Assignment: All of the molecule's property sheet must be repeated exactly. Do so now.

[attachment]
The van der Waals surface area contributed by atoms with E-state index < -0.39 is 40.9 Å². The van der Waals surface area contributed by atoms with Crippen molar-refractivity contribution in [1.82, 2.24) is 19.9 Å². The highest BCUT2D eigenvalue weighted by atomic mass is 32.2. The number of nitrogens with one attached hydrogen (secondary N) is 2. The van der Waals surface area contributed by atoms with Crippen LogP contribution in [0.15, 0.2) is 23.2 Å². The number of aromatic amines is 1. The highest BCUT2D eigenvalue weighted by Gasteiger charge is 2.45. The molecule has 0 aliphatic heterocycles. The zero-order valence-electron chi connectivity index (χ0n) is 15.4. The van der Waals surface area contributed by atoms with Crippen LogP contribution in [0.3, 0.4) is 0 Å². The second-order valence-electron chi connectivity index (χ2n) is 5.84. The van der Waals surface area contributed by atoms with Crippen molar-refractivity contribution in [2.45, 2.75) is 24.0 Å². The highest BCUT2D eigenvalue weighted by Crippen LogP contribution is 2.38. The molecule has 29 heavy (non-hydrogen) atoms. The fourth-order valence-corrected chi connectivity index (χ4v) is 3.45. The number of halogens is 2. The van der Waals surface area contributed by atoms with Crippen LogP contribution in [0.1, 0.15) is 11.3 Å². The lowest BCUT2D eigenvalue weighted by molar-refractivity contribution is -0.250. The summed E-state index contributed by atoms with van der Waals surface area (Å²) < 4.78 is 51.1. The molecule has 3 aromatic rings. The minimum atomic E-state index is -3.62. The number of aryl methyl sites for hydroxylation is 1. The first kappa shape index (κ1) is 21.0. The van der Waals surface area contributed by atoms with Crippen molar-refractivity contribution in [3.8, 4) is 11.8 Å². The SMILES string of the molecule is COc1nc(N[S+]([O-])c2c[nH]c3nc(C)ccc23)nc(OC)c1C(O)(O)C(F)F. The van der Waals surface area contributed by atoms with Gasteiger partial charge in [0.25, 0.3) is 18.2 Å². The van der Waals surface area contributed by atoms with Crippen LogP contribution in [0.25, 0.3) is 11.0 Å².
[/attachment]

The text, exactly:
The van der Waals surface area contributed by atoms with E-state index < -0.39 is 40.9 Å². The van der Waals surface area contributed by atoms with Crippen molar-refractivity contribution in [1.82, 2.24) is 19.9 Å². The highest BCUT2D eigenvalue weighted by atomic mass is 32.2. The number of nitrogens with one attached hydrogen (secondary N) is 2. The van der Waals surface area contributed by atoms with Crippen LogP contribution in [0.15, 0.2) is 23.2 Å². The number of aromatic amines is 1. The highest BCUT2D eigenvalue weighted by Gasteiger charge is 2.45. The molecule has 0 aliphatic heterocycles. The zero-order valence-electron chi connectivity index (χ0n) is 15.4. The van der Waals surface area contributed by atoms with Crippen LogP contribution in [0.3, 0.4) is 0 Å². The second-order valence-electron chi connectivity index (χ2n) is 5.84. The van der Waals surface area contributed by atoms with Crippen molar-refractivity contribution in [2.45, 2.75) is 24.0 Å². The highest BCUT2D eigenvalue weighted by Crippen LogP contribution is 2.38. The molecule has 29 heavy (non-hydrogen) atoms. The fourth-order valence-corrected chi connectivity index (χ4v) is 3.45. The number of halogens is 2. The van der Waals surface area contributed by atoms with Crippen LogP contribution in [0.1, 0.15) is 11.3 Å². The lowest BCUT2D eigenvalue weighted by molar-refractivity contribution is -0.250. The summed E-state index contributed by atoms with van der Waals surface area (Å²) < 4.78 is 51.1. The molecule has 3 aromatic rings. The minimum atomic E-state index is -3.62. The number of aryl methyl sites for hydroxylation is 1. The first kappa shape index (κ1) is 21.0. The van der Waals surface area contributed by atoms with Crippen molar-refractivity contribution in [3.8, 4) is 11.8 Å². The SMILES string of the molecule is COc1nc(N[S+]([O-])c2c[nH]c3nc(C)ccc23)nc(OC)c1C(O)(O)C(F)F. The van der Waals surface area contributed by atoms with Gasteiger partial charge in [0.25, 0.3) is 18.2 Å². The van der Waals surface area contributed by atoms with Crippen LogP contribution in [0.25, 0.3) is 11.0 Å².